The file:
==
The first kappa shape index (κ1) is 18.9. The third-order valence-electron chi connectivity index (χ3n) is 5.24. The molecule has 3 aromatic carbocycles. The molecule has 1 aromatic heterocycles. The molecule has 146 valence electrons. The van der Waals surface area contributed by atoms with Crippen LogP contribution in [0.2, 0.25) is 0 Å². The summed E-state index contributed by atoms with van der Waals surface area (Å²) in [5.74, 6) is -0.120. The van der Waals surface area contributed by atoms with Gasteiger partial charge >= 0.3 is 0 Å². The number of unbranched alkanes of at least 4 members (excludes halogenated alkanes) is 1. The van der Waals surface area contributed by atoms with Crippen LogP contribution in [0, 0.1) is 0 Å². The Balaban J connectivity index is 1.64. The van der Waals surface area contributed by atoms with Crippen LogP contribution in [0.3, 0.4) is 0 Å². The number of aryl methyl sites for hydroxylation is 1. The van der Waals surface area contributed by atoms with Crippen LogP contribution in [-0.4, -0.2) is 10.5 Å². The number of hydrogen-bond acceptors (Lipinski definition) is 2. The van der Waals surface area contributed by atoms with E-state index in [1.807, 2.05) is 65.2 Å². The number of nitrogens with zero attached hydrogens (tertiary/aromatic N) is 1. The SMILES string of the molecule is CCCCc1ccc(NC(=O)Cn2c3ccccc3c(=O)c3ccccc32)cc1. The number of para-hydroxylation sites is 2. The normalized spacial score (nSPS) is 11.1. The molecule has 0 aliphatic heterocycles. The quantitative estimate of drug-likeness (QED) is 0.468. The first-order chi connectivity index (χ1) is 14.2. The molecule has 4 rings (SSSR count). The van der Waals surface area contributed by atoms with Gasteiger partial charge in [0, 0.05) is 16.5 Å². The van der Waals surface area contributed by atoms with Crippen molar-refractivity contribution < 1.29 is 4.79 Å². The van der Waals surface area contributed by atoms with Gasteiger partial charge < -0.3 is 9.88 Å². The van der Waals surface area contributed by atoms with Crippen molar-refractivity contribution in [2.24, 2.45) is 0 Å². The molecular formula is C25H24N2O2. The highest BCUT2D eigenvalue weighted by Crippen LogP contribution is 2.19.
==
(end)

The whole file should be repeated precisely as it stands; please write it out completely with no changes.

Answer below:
The first kappa shape index (κ1) is 18.9. The third-order valence-electron chi connectivity index (χ3n) is 5.24. The molecule has 3 aromatic carbocycles. The molecule has 1 aromatic heterocycles. The molecule has 146 valence electrons. The van der Waals surface area contributed by atoms with Crippen LogP contribution in [0.2, 0.25) is 0 Å². The summed E-state index contributed by atoms with van der Waals surface area (Å²) in [5.74, 6) is -0.120. The van der Waals surface area contributed by atoms with Gasteiger partial charge >= 0.3 is 0 Å². The number of unbranched alkanes of at least 4 members (excludes halogenated alkanes) is 1. The van der Waals surface area contributed by atoms with Crippen LogP contribution in [0, 0.1) is 0 Å². The Balaban J connectivity index is 1.64. The van der Waals surface area contributed by atoms with Crippen LogP contribution in [0.3, 0.4) is 0 Å². The number of aryl methyl sites for hydroxylation is 1. The van der Waals surface area contributed by atoms with Crippen LogP contribution in [-0.4, -0.2) is 10.5 Å². The number of hydrogen-bond acceptors (Lipinski definition) is 2. The van der Waals surface area contributed by atoms with E-state index in [1.807, 2.05) is 65.2 Å². The number of nitrogens with zero attached hydrogens (tertiary/aromatic N) is 1. The SMILES string of the molecule is CCCCc1ccc(NC(=O)Cn2c3ccccc3c(=O)c3ccccc32)cc1. The number of para-hydroxylation sites is 2. The normalized spacial score (nSPS) is 11.1. The molecule has 0 aliphatic heterocycles. The quantitative estimate of drug-likeness (QED) is 0.468. The first-order chi connectivity index (χ1) is 14.2. The molecule has 4 rings (SSSR count). The van der Waals surface area contributed by atoms with Gasteiger partial charge in [0, 0.05) is 16.5 Å². The van der Waals surface area contributed by atoms with Crippen molar-refractivity contribution < 1.29 is 4.79 Å². The van der Waals surface area contributed by atoms with Gasteiger partial charge < -0.3 is 9.88 Å². The van der Waals surface area contributed by atoms with Crippen molar-refractivity contribution in [2.24, 2.45) is 0 Å². The molecular formula is C25H24N2O2. The highest BCUT2D eigenvalue weighted by Crippen LogP contribution is 2.19.